So, in my little family alone, not only are my kids suffering the typical cabin fever and educational setbacks, but I have lost most of my freelance writing income, their father has lost his job which provided 50% of our financial support, we were not able to pay rent yesterday, and I am unable to obtain what could potentially be life-saving health care.
The current cumulative total of hospitalized COVID patients in my home state of Arizona as of this writing, and for which all of these sacrifices are being made, is 228. And that’s the cumulative number than has been accruing since March 24th, not the number currently hospitalized.
Arizona has 14,790 hospital beds.
Our curve is flat.
My family is making mandated sacrifices in order to reserve capacity in the healthcare system for COVID patients who do not currently (and likely will never) exist — all because the COVID curve predicated on an inaccurate seed date says that the overwhelming surge is just barely beginning.
And our circumstances are not special.
Just in the realm of “elective” healthcare, melanomas across the nation are metastasizing because routine mole checks aren’t being conducted. Cancers are going unrestricted because hospitals aren’t allowed to do most surgeries. Early diabetes is going undiagnosed because you can’t do A1C bloodwork with closed labs. Both life-saving and quality-of-life-preserving care is being withheld because we are conserving capacity for COVID-19 patients that, in a lot of areas, will never materialize.
And, health-related considerations aside, we are also wrecking the livelihoods of millions of Americans in service of preventing transmission among many who have likely already been exposed and recovered.
Ten million Americans filed for unemployment in the month of March. Small businesses are being forced to choose between closing their doors and incurring crippling long-term debt. The economy is teetering on collapse. Careers are being demolished. Retirement savings are vanishing. Children are trapped in abusive homes and domestic violence reports are sky-rocketing all because — in our panic — we never critically questioned when the COVID curve really began.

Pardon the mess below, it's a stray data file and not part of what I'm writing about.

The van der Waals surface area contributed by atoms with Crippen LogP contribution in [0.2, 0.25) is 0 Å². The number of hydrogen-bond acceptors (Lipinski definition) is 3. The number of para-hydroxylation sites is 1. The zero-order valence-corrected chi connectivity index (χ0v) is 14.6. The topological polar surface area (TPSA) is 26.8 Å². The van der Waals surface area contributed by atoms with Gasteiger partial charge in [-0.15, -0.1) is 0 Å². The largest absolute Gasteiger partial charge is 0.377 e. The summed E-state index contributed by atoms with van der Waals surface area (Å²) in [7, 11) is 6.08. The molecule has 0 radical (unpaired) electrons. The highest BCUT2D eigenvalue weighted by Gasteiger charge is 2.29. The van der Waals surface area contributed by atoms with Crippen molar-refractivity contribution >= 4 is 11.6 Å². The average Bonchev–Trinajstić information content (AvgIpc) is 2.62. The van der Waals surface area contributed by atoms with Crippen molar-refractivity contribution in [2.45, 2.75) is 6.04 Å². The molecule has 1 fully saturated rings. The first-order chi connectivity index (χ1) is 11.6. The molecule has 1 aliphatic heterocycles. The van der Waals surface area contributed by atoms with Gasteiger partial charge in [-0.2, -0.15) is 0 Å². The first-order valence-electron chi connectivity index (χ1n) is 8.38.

This is not who we are
We have a chance to gather more information and stop this. We have information at our fingertips that could help us pinpoint exactly where we are on the curve, determine an accurate case fatality rate, and tailor less draconian mitigation measures specific to each geographic locale. We have the ability to tailor responses to specific areas and support communities hardest hit by the surge, like NYC and Louisiana.
According to the New York Times,
"People with immunity might be able to venture safely from their homes and help shore up the work force. It may be particularly important for doctors and nurses to know whether they have antibodies."
Antibody testing eventually should give scientists a better sense of how widespread the infection is in the population and help researchers calculate more precisely the fatality rate and the frequency of asymptomatic infections.
What will it take for antibody testing to become a priority for US health officials? What happens when we look at the COVID response devastation in the rearview mirror and say, “That didn’t have to happen after all.”?
I hope I’m here to see it.
The possibility that we may be 60 days in time from where we have been told we are should be good news. The idea that right now may be as bad as it’s going to get should be elating. We should be clamoring to determine the least-restrictive, most-effective way to manage this novel outbreak.
But I know that there’s a difference between “shoulds” and what actually is. We have been too busy shaming our neighbors for getting fresh air and hoarding toilet paper to consider that we are being driven by fear, not fact and that it has shut down our ability to recognize inconsistencies and look for answers. Instead, we call anyone who questions the “sky is falling” narrative selfish, stupid, and irresponsible because aligning with the prevailing moral outrage renders us impervious to criticism.
And I don’t recognize us. That is not who we are.
We are Americans. We are innovative, resourceful, diverse, and dynamic. We are capable of addressing both the lethality of COVID and our economic stability. We are capable of protecting the sick and the vulnerable without requiring the world to come to a standstill with no idea how to restart it.
The most valuable tool we need in order to perform metaphorical surgery on this outbreak is accurate information. And to get that information, we have to be open to the idea that some of our fundamental assumptions about COVID-19 are wrong.
In this interview, Thomas P Seager, PhD talks about how experts overestimated the need for intensive care, the timing of the COVID peak, and what the United States needs to change to protect its population from new outbreaks. He says, "It's not over until we build the capacity to respond."